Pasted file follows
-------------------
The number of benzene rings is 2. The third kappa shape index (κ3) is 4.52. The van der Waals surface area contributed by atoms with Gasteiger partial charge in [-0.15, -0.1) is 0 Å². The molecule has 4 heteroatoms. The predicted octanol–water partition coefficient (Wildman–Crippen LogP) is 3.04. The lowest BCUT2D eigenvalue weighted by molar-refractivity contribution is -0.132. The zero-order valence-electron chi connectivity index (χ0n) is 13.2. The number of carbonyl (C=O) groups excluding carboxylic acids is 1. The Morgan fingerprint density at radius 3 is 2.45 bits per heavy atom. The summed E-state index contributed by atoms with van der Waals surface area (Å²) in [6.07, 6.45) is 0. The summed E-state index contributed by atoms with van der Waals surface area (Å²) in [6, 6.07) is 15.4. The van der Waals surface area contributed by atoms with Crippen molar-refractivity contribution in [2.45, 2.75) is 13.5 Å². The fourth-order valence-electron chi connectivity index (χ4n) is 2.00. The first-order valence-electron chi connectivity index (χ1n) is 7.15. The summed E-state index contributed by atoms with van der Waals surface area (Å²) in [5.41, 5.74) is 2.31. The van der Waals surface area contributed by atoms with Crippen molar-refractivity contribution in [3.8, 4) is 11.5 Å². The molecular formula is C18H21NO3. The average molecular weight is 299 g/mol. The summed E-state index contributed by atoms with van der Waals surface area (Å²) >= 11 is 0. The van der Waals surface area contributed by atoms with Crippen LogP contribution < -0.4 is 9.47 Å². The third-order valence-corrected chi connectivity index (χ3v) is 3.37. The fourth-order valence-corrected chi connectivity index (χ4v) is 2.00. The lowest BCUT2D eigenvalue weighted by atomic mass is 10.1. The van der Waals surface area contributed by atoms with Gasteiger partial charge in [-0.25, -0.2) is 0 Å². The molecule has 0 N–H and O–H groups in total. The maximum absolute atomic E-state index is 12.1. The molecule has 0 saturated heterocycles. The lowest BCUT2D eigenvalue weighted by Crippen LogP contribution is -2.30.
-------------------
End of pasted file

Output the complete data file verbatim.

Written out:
The number of benzene rings is 2. The third kappa shape index (κ3) is 4.52. The van der Waals surface area contributed by atoms with Gasteiger partial charge in [-0.15, -0.1) is 0 Å². The molecule has 4 heteroatoms. The predicted octanol–water partition coefficient (Wildman–Crippen LogP) is 3.04. The lowest BCUT2D eigenvalue weighted by molar-refractivity contribution is -0.132. The zero-order valence-electron chi connectivity index (χ0n) is 13.2. The number of carbonyl (C=O) groups excluding carboxylic acids is 1. The Morgan fingerprint density at radius 3 is 2.45 bits per heavy atom. The summed E-state index contributed by atoms with van der Waals surface area (Å²) in [6.07, 6.45) is 0. The summed E-state index contributed by atoms with van der Waals surface area (Å²) in [6, 6.07) is 15.4. The van der Waals surface area contributed by atoms with Crippen molar-refractivity contribution in [2.45, 2.75) is 13.5 Å². The fourth-order valence-electron chi connectivity index (χ4n) is 2.00. The first-order valence-electron chi connectivity index (χ1n) is 7.15. The summed E-state index contributed by atoms with van der Waals surface area (Å²) in [5.41, 5.74) is 2.31. The van der Waals surface area contributed by atoms with Crippen molar-refractivity contribution in [3.8, 4) is 11.5 Å². The molecular formula is C18H21NO3. The average molecular weight is 299 g/mol. The summed E-state index contributed by atoms with van der Waals surface area (Å²) >= 11 is 0. The van der Waals surface area contributed by atoms with Crippen LogP contribution < -0.4 is 9.47 Å². The third-order valence-corrected chi connectivity index (χ3v) is 3.37. The fourth-order valence-corrected chi connectivity index (χ4v) is 2.00. The lowest BCUT2D eigenvalue weighted by atomic mass is 10.1. The van der Waals surface area contributed by atoms with Gasteiger partial charge in [-0.25, -0.2) is 0 Å². The molecule has 0 N–H and O–H groups in total. The maximum absolute atomic E-state index is 12.1. The molecule has 0 saturated heterocycles. The lowest BCUT2D eigenvalue weighted by Crippen LogP contribution is -2.30.